Farewell to Paul Perkins as he leaves role as Winch chief executive
'We can't just talk about the need for youth services after a murder or the riots'
28 September, 2017 — By Richard Osley
Paul Perkins has been chief exec at the Winch for nine years
WHEN you ask Paul Perkins what proud achievements he will look back on as the director of a centre which has changed young people’s lives for the better, he seems just as keen to talk about issues which remain unsolved.
But while he is slow to blow his own trumpet, there will be plenty of people saluting the 36-year-old when he says a sad farewell to Winchester Project – The Winch – in Swiss Cottage tomorrow night. For nine years, Mr Perkins, has been its chief executive and alongside his team has faced some of the borough’s most challenging youth work.
“The failures drive me to want it to be better and better,” he told the New Journal ahead of a leaving part which will bring streams of admirers to Winchester Road. “Maybe it’s an ego thing – but you want every young person to have an opportunity, to be listened to. We came up with ambition of helping from ‘cradle to career’, which was powerful, but in terms of how it stops young people we always knew were going to fall through the gaps ending up in those positions, there’s still a sense of not having quite achieved that.”
The centre might not actually still be there at all had Mr Perkins not brought some stability to role, after seven directors had come and gone in as many years before he was appointed. “We ended my first year with eight grand in the bank account and for me it always felt like we were Coventry City [Mr Perkins supports the sky blues], a sleeping giant. I’m proud the organisation did not go under because in that first 12 months we just did everything, we were asking for favours and everyone in the organisation voluntarily took a 20 percent reduction in salary for six months so nobody would have to be laid off. It was tough but it was special.”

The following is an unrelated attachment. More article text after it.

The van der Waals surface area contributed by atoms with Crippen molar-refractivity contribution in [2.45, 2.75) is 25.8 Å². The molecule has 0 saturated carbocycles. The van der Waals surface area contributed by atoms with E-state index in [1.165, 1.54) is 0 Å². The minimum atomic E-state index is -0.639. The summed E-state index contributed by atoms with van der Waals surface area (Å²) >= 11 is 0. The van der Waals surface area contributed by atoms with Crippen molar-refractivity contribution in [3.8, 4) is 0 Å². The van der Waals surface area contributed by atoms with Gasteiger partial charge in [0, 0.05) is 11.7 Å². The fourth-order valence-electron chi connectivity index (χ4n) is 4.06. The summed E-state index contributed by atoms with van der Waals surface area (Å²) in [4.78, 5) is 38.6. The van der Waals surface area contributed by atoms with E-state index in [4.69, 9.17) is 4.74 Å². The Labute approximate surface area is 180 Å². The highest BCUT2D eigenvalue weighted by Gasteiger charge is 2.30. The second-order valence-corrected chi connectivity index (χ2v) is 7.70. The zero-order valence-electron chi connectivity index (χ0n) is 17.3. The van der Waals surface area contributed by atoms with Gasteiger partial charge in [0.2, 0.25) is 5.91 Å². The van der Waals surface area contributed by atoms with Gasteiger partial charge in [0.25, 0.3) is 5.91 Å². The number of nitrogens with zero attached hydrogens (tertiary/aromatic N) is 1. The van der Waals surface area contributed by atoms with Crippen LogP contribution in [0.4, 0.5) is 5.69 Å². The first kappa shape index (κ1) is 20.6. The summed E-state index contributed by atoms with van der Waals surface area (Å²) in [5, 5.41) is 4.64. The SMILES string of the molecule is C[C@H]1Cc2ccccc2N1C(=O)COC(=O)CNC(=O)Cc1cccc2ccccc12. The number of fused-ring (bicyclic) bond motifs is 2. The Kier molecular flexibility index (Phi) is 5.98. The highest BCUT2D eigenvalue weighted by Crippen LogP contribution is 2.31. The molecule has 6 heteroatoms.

It is now highly regarded for the advice it gives young people, its community-minded family dinner sessions and as a friendly after school club. Young entrepreneurs have meanwhile benefited from help getting their ideas off the ground.
But – no – Mr Perkins, who is departing for a new job with Save The Children, wants to talk about the challenges of less money in the system for youth work and the deja vu of young men taking up arms and finding themselves wrapped up in crime, partly because some have passed through his doors.
“I guess there are organisations that are happy just being an after school club but I think the ambition here is whemn you speak to the staff is that they want to make a difference to young people’s lives. They want to do big work,” said Mr Perkins, a father-of-three and former Chalcots tower resident. “Once we got our house in order, I think we did make a difference. We built something for a long-term but it’s still a shock when there is a murder case. It hits you hard.”
How to stem youth violence in London – at different times, in different places – feels like a million dollar question.
“The pool table after school club works for some people but the young people who typically are going to end up kind of carrying out some of those acts are not young people who naturally come along to a youth club,” Mr Perkins added. “But we can’t just talk about the need for youth services after a murder or the riots.”
The Winch is set to announced his replacement with the new director facing the ongoing dilemma of what to do about its building. There may be a move to new premises in the controversial 100 Avenue Road development but the project remains mired in opposition to a proposed sky-scraper on site.
“We can keep patching up the building but it’s never going to be that place young people deserve,” said Mr Perkins. “We had plans in 2011 but it would have cost £4.2 million and £2 million just to install a lift, and I did not feel I could ask donors to help with a building of this size. There are perhaps some other options but my hope is that The Winch can go on making a difference. It is a super special place which has built trust and relationships in the community.”